One of the most difficult things about being in relationships that are closer in nature is that we can get triggered. Our “buttons” get pushed. “You pissed me off when you didn’t come home on time, again!”, “You never listen!”, “You sound just like one of my parents!” We react in fear, shame or anger, and so withdraw, try to get even, take control of the situation or else punish ourselves.
Our triggers come from fear. Where does fear come from?
Evidently in all mammals, including us humans, there is a portion of the brain dedicated to protecting us from harm. It is almond sized, is very powerful, and is known as the “amygdala.”
The amygdala gets first dibs at analyzing the incoming signals from our five senses. If it detects any sign of danger (physical or social) it goes into action, moving us into the infamous “fight or flight or freeze” reaction. The stronger the perceived danger, the stronger the reaction.
The amygdala is capable of completely taking over brain function, going from the extreme of taking a person into a complete rage, all the way to rapidly executing moves to avoid a motor vehicle collision. Under its power, a mother has even been able to lift an automobile off of her child.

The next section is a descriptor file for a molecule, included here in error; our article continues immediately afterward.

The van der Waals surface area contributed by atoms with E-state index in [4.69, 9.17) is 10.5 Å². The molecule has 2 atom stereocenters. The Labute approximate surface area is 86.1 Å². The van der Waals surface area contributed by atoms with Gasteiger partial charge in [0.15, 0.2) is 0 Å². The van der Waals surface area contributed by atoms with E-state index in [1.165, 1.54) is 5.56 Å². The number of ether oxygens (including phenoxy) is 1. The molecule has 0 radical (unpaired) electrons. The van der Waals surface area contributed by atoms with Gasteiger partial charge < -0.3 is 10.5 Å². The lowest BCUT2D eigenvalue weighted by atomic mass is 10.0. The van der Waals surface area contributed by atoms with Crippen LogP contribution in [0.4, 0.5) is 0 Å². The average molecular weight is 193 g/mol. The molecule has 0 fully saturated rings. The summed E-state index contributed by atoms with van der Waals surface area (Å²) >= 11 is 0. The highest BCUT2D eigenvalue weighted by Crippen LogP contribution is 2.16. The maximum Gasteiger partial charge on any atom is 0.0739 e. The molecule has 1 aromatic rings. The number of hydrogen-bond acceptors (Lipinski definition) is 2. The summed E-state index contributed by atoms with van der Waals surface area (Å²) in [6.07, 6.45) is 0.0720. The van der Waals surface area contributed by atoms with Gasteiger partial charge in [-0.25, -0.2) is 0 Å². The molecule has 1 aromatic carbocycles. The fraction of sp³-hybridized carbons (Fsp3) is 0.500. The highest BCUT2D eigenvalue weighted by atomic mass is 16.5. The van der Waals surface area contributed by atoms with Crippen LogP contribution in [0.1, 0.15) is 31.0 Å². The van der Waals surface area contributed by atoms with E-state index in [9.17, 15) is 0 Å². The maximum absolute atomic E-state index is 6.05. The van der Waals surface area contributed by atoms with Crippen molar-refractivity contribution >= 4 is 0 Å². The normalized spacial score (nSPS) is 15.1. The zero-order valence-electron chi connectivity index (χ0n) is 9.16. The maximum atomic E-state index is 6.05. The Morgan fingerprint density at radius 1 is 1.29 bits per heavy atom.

Despite its power, humans are not limited by the amygdala. We are capable of retraining it so that we respond appropriately rather than reacting unnecessarily when we perceive social danger. In other words, we can change what “makes” us fearful, ashamed, and ultimately angry.
I am constantly awed by the ability of fellow human beings to make important changes. At a recent weekend workshop, I witnessed many of the attendees moving through fears. It was made possible largely because of the overall support of the group. Witnessing this in myself and in others, was extremely moving for me.
The power of relationships cannot be minimized. Just as we can be wounded in them (as a child, spouse, employee, student, etc.) we can also heal in relationships. This is where the amygdala comes in again, for it plays an important role to connect us with others.
My childhood experiences of grade school were very difficult. Born with a learning disability, I often felt shame when unable to keep up or understand what was being taught. Shame is a form of fear that afflicts almost all human beings to some degree.
As I came to realize this weekend, shame can turn into such things as a fear of failure, anger and self-incrimination. Having named it, thankfully, I am now able to take care of that fear (take care of me!) and be more the unique individual I was meant to be.
Am I now healed? Hardly. Having the kind of friends and associates who can support me, challenge me, love me means my journey is now well on its way.
Move aside, fears – love is taking hold.
Ian Gartshore is a local therapist and energy contractor.